For many Indians a meal is not complete without as serving of dal, or lentils. In north India, it may be a hearty black dal that could be a meal in itself. In south India, it is likely to be a fiery sambhar, while in Gujarat, it’s often sweet.
But increasingly the dal many Indians eat is, strictly speaking, not Indian. It is imported from countries like Tanzania, Kenya and Canada. In the 2010-11 fiscal year, the country imported almost 2.6 million tons of pulses, a broad category that includes lentils and beans, up from just 1.7 million tons in 2005-06, according to government data.
As I wrote in a article in this morning’s paper, India has had a bumper harvest of wheat this year, so much so that granaries are bursting at the seams and policy makers are scrambling to find space for all the grain the government has bought from farmers. So, why hasn’t India been able to similarly boost the production of pulses, a commodity for which there is obviously great demand, going by the import numbers and by what’s on dinner plates?
I put this question to Ashok Gulati, who is the chairman of the Commission for Agricultural Costs and Prices in New Delhi, a government agency that advises policy makers. He said there is a simple explanation: The government buys millions of tons of wheat and rice every year, but it does not buy pulses.
The wheat and rice help meet the needs of its food subsidy programs, provide a buffer stock in case of a drought and guarantee farmers a “minimum support price,” which often is higher than the market price for grain. But legumes are not part of the subsidy regime and do not earn the same favor from policy makers.
As a result, many farmers don’t grow those crops. Their prices yo-yo up and down from year to year depending on global supply and demand, making them a more risky investment. They require more attention than wheat or rice and can be decimated more easily by bad weather or pests.
Pulses are not the only such crop. India imports a large portion of its cooking oil from countries like Indonesia and Malaysia because it doesn’t grow enough oilseeds, another commodity not subsidized directly by the government.
“We are importing about 40 to 50 percent of the edible oil used in the country, so there is a huge deficit,” Mr. Gulati told me over the telephone recently. “We really need much more emphasis on edible oilseeds as well as pulses. And the policy is unfortunately more skewed toward wheat and rice because of the commitments we have made to distribute wheat and rice.”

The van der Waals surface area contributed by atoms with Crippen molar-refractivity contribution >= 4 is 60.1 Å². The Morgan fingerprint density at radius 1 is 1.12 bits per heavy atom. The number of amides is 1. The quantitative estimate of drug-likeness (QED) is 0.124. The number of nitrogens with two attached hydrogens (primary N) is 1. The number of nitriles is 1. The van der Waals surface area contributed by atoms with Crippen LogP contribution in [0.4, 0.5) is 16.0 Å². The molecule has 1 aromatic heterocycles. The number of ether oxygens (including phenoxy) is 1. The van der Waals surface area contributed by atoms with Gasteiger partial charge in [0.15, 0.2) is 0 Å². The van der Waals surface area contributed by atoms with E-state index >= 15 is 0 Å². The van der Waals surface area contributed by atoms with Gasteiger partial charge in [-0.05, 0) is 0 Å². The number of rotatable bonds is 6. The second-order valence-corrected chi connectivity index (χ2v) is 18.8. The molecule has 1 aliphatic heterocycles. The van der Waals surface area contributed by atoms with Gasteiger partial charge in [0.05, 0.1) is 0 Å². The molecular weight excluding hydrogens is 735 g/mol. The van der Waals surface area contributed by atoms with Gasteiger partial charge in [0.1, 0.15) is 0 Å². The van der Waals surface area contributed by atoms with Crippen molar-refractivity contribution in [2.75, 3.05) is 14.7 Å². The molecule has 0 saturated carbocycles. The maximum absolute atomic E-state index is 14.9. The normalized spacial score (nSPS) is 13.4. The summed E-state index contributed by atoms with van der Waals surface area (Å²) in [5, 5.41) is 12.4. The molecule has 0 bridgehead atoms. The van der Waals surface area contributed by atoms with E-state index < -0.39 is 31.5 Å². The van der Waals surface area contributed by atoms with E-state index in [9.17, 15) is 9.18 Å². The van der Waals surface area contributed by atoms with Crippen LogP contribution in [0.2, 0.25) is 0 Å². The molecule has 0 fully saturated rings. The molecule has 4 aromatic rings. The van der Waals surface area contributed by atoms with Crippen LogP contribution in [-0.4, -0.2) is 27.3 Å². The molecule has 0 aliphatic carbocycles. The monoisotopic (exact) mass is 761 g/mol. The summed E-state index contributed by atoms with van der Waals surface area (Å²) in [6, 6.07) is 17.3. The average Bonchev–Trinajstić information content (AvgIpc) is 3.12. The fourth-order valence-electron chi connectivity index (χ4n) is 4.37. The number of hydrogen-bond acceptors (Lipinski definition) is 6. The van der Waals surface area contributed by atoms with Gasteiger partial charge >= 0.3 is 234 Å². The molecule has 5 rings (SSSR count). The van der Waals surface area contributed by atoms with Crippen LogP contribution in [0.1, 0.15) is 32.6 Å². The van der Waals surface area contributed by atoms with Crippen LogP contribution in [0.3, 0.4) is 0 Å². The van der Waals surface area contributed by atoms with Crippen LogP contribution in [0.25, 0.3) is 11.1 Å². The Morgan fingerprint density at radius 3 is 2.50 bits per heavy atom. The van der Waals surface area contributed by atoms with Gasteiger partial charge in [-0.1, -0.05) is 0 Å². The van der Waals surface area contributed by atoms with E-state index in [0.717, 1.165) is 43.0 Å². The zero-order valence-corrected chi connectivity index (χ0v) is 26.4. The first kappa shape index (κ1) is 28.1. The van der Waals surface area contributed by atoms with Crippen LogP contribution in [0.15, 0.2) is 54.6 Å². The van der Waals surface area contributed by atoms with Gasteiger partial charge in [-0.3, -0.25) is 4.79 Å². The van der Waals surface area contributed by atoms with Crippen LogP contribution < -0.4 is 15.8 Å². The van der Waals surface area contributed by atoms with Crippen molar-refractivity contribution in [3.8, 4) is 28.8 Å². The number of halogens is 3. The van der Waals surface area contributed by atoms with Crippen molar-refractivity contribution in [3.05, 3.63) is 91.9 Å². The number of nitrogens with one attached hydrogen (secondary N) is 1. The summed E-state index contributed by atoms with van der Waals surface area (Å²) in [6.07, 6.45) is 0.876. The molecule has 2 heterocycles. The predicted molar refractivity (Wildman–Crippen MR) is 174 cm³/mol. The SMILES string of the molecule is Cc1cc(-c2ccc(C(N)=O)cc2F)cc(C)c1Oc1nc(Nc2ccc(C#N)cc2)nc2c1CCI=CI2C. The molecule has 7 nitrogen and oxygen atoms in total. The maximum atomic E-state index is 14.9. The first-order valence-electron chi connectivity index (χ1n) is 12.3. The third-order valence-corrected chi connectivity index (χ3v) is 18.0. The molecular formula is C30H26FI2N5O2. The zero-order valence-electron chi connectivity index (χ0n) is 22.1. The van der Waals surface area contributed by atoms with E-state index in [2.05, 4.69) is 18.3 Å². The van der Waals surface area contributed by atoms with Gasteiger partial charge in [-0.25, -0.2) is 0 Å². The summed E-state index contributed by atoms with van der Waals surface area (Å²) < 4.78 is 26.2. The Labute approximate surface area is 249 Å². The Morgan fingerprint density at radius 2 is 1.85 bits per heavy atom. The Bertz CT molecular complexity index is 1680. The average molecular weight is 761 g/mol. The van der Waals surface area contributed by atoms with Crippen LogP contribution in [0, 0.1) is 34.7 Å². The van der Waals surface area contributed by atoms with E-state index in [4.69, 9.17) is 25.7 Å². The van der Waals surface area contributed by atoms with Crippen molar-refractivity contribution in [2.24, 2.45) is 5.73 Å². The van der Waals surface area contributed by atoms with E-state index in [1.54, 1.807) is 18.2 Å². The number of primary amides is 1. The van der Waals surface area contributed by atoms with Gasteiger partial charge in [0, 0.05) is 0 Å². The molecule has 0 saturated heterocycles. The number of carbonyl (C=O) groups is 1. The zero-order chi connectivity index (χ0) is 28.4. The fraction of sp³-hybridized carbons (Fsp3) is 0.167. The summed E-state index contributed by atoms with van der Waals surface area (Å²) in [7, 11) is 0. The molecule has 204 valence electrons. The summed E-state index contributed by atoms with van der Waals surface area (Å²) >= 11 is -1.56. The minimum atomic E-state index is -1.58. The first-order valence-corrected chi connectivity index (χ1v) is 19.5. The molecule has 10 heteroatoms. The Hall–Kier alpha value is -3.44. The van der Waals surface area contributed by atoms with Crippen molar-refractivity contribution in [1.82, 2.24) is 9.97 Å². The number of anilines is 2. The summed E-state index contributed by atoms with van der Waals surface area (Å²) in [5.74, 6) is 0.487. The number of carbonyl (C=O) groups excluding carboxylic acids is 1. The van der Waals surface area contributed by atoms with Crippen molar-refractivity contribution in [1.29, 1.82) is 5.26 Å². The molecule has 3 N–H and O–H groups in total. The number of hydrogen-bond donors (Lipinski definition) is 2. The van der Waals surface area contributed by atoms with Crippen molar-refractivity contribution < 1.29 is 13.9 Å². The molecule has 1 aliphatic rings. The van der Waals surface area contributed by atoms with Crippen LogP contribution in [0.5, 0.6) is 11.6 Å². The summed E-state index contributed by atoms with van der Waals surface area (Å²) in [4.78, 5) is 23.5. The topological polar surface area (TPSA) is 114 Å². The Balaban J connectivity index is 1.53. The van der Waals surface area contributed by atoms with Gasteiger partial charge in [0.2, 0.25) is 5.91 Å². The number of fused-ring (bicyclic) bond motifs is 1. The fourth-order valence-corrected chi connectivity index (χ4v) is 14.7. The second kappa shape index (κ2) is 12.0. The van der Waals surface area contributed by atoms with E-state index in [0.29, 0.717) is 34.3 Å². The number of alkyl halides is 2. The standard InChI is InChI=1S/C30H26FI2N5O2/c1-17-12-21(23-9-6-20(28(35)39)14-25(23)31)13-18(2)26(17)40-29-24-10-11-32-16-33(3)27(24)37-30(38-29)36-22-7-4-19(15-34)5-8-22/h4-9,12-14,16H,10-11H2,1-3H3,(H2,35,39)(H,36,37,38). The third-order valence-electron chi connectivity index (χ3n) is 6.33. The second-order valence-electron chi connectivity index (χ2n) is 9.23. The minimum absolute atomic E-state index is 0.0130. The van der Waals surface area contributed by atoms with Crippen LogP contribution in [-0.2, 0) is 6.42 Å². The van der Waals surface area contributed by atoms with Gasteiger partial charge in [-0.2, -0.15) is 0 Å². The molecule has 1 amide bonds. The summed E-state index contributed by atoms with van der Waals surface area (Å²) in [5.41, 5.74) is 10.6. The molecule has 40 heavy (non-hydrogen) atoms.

Mr. Gulati is among a group of reformers who have argued that India needs to fundamentally rethink its food subsidies. Instead of tilting the proverbial field toward two crops – wheat and rice – the government, these people argue, needs to be more strategic and target more crops. After all, people need more than the carbohydrates they get from wheat and rice to survive and thrive.
Many in Mr. Gulati’s camp have argued forcefully that India should move away from giving cheap wheat and rice to providing food stamps that could be used to buy a larger range of food items like pulses, vegetables, fruits and dairy products. But that is a minority view among policy makers and advocates for the poor, who insist that the government must provide more people with more rice, wheat and other grains at lower prices. A new food security bill that will come to a vote in Parliament later this year is expected to do just that.
It is not that the government is not concerned about pulses and oilseeds. It has undertaken several efforts to develop hybrid seeds to improve the yields of pulses and oilseeds and to get more farmers to grow them. But those initiatives have so far only shown modest progress. The production of oilseeds and pulses has risen 22 percent in the last five years, but demand appears to be growing even faster as demonstrated by a 55 percent increase in the imports of pulses and edible oils in the same time.
Another indication that supply is not meeting demand is the fact that the price of foods that provide more protein and fat is going up a lot faster in India than other kinds of food, as many Indians become wealthier and are able to afford to richer foods. Subir Gokarn, a deputy governor at the Reserve Bank of India, haspointed out that most of the food inflation in India in recent years has come from the increase in the price of vegetables, fruits, oil, dairy products, pulses and meat.
The increase in prices offers some hope that farmers will find these foods more lucrative and start devoting more attention to them. Until they do, however, expect more of your dal and oil to come from East Africa, Southeast Asia and other distant shores.